‘Archer: 1999’ Review: In Space, No One Can Hear You Scream “Danger Zone!”

     May 29, 2019

archer-1999-review

Season 10 of Archer, FXX’s fantastic animated series that has reinvented itself a number of times over the years, arrives today with another one-off, this time … in spaaaaaaaaace! Dubbed Archer: 1999, likely a nod to date-focused sci-fi movie titles like 2001: A Space Odyssey and Blade Runner 2049, this season continues the genre-skewering adventures of the titular super-spy and his team, now acting as the crew aboard the salvage spaceship Seamus. And our early preview of Archer: 1999 suggests the show is once again going to deliver the laughs, just tinged with space madness this time around.

I love that Archer has diverged from the straight-up spy organization plot line in recent years. We’ve had a noir take in Archer: Dreamland, an action-adventure story in Archer: Danger Island, and now an outer space sci-fi spectacular in Archer: 1999. All of these stories take place within the mind of the comatose Sterling Archer, and could conceivably go on for years and years until the writers opt to wake Archer from his slumber. But while I applaud the creative team for picking a genre and sticking with it season to season, I’m also left feeling like they could have done a bit more with an overall seasonal arc rather than delivering an episodic series of specific parodies. That’s just my take from the first four episodes though, so maybe Archer: 1999 brings it all together in the remaining six episodes.

Before we get into the review, here’s a teaser to clue you in to the tone of the upcoming season:

Archer: 1999 features the core voice cast of H. Jon Benjamin as the hard-drinking Captain Sterling Archer, Aisha Tyler as Archer’s Co-Captain and short-tempered ex-wife, Lana Kane; Jessica Walter as Archers mother and (literal) ball of energy, Malory Archer; Judy Greer as the eagle-eye fighter pilot Cheryl/Carol Tunt; Chris Parnell as the attention-seeking First Mate, Cyril Figgis; Amber Nash as the crew’s rock monster muscle, Pam Poovey; Adam Reed as the out-of-place-in-space courtesan, Ray Gillette; and Lucky Yates as the synthetic human with questionable morals, Algernop Krieger. This season also features guest stars like Sam Richardson (Detroiters, Veep) as a wayward space prince and Jillian Bell (22 Jump Street) as a marooned spaceship captain and military hero. The cast of characters may have changed their titles–and in the cases of Malory, Pam and Krieger, their physical make-up–but their personalities remain entirely the same, so if you’ve seen even one episode of Archer in the past, this round-up should be familiar to you.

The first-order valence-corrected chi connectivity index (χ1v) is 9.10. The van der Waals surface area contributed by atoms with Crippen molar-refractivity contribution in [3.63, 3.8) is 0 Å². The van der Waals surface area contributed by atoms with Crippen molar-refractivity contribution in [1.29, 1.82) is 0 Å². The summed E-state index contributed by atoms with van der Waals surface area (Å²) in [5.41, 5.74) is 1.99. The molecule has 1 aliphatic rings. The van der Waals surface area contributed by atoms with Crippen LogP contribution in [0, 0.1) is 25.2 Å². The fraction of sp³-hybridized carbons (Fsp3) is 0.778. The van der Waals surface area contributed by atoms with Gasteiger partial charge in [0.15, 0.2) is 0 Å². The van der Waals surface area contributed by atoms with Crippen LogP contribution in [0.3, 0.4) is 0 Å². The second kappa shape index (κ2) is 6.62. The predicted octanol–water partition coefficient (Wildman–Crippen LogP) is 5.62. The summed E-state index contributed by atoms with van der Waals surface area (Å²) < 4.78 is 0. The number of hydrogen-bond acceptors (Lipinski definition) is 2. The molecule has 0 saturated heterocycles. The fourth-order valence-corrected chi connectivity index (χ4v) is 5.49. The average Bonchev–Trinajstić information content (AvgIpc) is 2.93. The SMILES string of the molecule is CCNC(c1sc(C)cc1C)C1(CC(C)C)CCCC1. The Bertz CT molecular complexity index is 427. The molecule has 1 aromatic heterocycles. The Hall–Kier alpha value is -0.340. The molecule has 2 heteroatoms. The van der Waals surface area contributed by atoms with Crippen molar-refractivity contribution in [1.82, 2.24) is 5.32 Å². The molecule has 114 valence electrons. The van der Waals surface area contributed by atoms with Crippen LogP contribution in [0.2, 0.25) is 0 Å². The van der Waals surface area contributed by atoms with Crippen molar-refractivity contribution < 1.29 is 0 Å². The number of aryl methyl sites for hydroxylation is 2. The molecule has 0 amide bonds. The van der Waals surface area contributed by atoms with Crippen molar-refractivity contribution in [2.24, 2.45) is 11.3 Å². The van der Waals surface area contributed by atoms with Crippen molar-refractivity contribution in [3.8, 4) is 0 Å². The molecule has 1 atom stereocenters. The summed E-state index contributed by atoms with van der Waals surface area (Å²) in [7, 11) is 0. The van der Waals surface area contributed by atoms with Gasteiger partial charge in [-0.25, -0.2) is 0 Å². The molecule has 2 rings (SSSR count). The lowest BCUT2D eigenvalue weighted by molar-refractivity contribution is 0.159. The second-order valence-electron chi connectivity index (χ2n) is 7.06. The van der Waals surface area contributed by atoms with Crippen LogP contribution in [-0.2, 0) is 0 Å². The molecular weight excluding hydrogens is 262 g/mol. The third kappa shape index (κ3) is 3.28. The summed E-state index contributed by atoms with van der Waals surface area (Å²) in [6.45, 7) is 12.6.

One oddity in the early season episodes it that some of Walter’s ADR appears to have been done by someone else on the cast since it definitely doesn’t sound like her. Maybe I’m hearing things. You can see/hear for yourself in this other teaser from the upcoming season:

But I digress.

The difference in Archer: 1999 that sets it apart from previous adventures is that everything has a spacey angle to it. From nods to films and franchises like Alien, Star Wars, and Firefly/Serenity, to episodic plots derived directly from them (with with an Archer twist), this season does just fine with balancing homage with original storytelling. The jokes are hit-and-miss, mostly because the tension comes from the same sources as always: Archer is a real space-dick and everyone around him pays the price for it (though Malory is worse than he is this season). Everyone is at odds with each other and none of them seem to have a positive relationship at all, which has been fine ground for seeding jokes over the last nine seasons, but the shtick is starting to wither on the vine a bit. Changing things up are Pam’s arrival as a super-strong rock monster who breaks the fourth wall and has smelly boner-equivalents (setting up some great and literal gags throughout the season), Carol/Chery’s impressive abilities as a starfighter pilot which counter her deepest desire to sow discord and despair among her fellow crew members, and Krieger’s android body, allowing for some great physical comedy (though he’s still a mad scientist at heart).

My only gripe with Archer: 1999 is that there’s no bigger plot to the season; it’s just a collection of episodes that are loosely tied together through the space-travel setup. So while it was fun to watch the crew track down a xenomorph, battle in space gladiator combat, get addicted to psychotropic alien eggs, and fight their way out of a celestial mollusk, I wish they had some greater goal in mind other than, “Let’s just try to survive this space madness as long as possible, with some acceptable sacrifices in the process.” Maybe the final six episodes will introduce this, but I expect more of the same space silliness instead, and that’s just fine.

Rating: ★★★ Good

Archer: 1999 – Premieres Today at 10 p.m. ET/PT on FXX

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